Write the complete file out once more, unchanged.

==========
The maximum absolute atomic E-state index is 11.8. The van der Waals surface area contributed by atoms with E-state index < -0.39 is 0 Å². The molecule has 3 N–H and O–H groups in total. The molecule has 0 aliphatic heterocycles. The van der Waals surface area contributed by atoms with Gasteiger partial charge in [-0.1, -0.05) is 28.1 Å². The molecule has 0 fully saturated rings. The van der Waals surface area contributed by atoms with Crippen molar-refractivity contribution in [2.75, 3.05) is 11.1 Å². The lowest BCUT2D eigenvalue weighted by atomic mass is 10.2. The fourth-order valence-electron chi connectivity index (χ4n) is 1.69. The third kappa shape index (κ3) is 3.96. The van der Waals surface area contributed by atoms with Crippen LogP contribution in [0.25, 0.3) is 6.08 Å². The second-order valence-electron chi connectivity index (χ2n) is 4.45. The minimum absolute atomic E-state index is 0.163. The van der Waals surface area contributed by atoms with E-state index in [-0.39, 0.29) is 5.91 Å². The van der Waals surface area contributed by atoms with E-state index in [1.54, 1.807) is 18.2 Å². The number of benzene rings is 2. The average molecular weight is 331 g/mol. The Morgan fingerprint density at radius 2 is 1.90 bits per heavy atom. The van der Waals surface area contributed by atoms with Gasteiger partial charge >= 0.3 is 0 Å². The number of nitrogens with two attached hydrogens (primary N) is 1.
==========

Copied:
The maximum absolute atomic E-state index is 11.8. The van der Waals surface area contributed by atoms with E-state index < -0.39 is 0 Å². The molecule has 3 N–H and O–H groups in total. The molecule has 0 aliphatic heterocycles. The van der Waals surface area contributed by atoms with Gasteiger partial charge in [-0.1, -0.05) is 28.1 Å². The molecule has 0 fully saturated rings. The van der Waals surface area contributed by atoms with Crippen molar-refractivity contribution in [2.75, 3.05) is 11.1 Å². The lowest BCUT2D eigenvalue weighted by atomic mass is 10.2. The fourth-order valence-electron chi connectivity index (χ4n) is 1.69. The third kappa shape index (κ3) is 3.96. The van der Waals surface area contributed by atoms with Crippen LogP contribution in [0.25, 0.3) is 6.08 Å². The second-order valence-electron chi connectivity index (χ2n) is 4.45. The minimum absolute atomic E-state index is 0.163. The van der Waals surface area contributed by atoms with E-state index in [-0.39, 0.29) is 5.91 Å². The van der Waals surface area contributed by atoms with E-state index in [1.54, 1.807) is 18.2 Å². The number of benzene rings is 2. The average molecular weight is 331 g/mol. The Morgan fingerprint density at radius 2 is 1.90 bits per heavy atom. The van der Waals surface area contributed by atoms with Gasteiger partial charge >= 0.3 is 0 Å². The number of nitrogens with two attached hydrogens (primary N) is 1.